UB researchers studying whether COVID antibodies leads to immunity
New York State has been a large proponent of wide scale COVID-19 antibody testing, even though the World Health Organization has casted doubts about it.
Does the presence of COVID-19 antibodies mean that individual has immunity to the virus? It’s something actively being discussed and researched in the medical community.
“We don’t know if that it implies lasting immunity,” said Gibbons. “But I would put forward that if I knew one of my children was antibody positive, I would probably have him or her do the shopping,” said UBMD Physician’s Group Executive Director Dr. Kevin Gibbons.
Gibbons’ colleague and the chair of UB’s Pathology Department Dr. John Tomaszewski said these data points in both viral and antibody testing help set baselines for advancement of research.
“What we want to know is not just about the viral particles and the antibody response, but we want to know that over time,” Tomaszewski said. “We want to know the curves that people are on and where they’re at and where they are going.”
Tomaszewski said the blood droplet testing thousands of New Yorkers took part in is a good first step in a more large scale examination of antibodies.
“It’s really meant to be something that just looks at a population,” Tomaszewski said. “We’re looking for the epidemiology of the virus, where it has been and its prevalence in the population.”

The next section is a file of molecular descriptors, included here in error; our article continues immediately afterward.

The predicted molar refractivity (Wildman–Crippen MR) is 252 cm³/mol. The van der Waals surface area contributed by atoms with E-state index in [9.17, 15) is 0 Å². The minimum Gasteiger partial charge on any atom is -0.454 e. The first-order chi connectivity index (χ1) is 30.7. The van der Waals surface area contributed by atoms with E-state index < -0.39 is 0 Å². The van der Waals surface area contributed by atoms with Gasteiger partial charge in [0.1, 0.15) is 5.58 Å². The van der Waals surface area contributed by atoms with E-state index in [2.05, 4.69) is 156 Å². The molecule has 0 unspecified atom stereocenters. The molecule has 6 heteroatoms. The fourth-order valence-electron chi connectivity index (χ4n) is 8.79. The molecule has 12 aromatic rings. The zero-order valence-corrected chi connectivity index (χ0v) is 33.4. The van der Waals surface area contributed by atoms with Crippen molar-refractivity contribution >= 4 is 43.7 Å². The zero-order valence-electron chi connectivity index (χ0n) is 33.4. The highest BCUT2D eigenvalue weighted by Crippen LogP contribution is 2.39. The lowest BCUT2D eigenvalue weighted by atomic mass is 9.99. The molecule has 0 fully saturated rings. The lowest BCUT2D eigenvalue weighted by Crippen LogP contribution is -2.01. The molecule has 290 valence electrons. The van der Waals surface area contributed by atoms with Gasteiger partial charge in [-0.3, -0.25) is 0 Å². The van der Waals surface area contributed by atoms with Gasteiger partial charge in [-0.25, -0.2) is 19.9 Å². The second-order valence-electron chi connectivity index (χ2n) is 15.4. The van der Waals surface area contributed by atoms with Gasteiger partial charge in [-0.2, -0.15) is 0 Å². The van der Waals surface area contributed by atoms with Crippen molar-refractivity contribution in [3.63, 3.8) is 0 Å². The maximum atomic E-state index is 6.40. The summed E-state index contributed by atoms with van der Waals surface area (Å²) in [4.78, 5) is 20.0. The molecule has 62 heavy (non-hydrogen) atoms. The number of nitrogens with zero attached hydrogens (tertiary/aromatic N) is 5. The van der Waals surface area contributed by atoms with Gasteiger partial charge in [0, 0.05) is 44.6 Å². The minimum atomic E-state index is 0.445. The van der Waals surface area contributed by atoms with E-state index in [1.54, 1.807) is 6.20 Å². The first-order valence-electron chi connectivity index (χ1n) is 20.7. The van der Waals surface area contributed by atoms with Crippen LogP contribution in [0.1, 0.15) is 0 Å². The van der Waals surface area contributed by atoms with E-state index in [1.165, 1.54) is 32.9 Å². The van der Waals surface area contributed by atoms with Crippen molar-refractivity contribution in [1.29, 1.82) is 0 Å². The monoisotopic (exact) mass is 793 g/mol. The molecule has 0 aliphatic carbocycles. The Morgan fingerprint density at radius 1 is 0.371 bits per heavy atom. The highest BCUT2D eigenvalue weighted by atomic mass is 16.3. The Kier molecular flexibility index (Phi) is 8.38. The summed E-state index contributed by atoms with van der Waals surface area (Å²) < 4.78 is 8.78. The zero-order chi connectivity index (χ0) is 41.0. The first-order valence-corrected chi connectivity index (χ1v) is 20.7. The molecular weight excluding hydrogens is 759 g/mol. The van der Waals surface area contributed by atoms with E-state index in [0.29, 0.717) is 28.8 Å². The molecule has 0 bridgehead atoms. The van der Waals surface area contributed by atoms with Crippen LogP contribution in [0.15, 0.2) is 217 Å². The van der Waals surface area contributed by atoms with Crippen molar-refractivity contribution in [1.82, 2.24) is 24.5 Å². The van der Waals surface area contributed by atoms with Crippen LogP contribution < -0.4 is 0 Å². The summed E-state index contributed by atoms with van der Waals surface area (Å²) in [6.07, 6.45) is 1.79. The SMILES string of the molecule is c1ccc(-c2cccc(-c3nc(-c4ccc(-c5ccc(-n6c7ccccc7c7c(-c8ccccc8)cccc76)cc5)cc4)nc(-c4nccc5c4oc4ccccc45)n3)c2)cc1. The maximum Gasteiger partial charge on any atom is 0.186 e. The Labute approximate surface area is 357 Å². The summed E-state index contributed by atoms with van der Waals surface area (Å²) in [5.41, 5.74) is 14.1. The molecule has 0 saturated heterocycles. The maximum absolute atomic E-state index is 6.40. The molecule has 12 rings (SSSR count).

Gibbons said Tomazewski had put to rest the idea that COVID antibody testing could bring up false positives because of the presence of other antigens
“When the Abbott antibody test became available, you [Tomaszewski] took serum from a bunch of patients from a few years ago and ran it through, and happily not a single one of them came through positive,” said Gibbons. “So it eliminated greatly the idea that there may be cross-antigenicity with the cold virus’.”
One way some researchers are trying prove the effectiveness of antibodies in a vaccine for COVID-19, Gibbons said, is known as challenge testing, where known antibody holders are exposed to the virus. It is something being tried overseas, but he noted it’s unlikely something like that would occur in the United States for ethical standard reasons.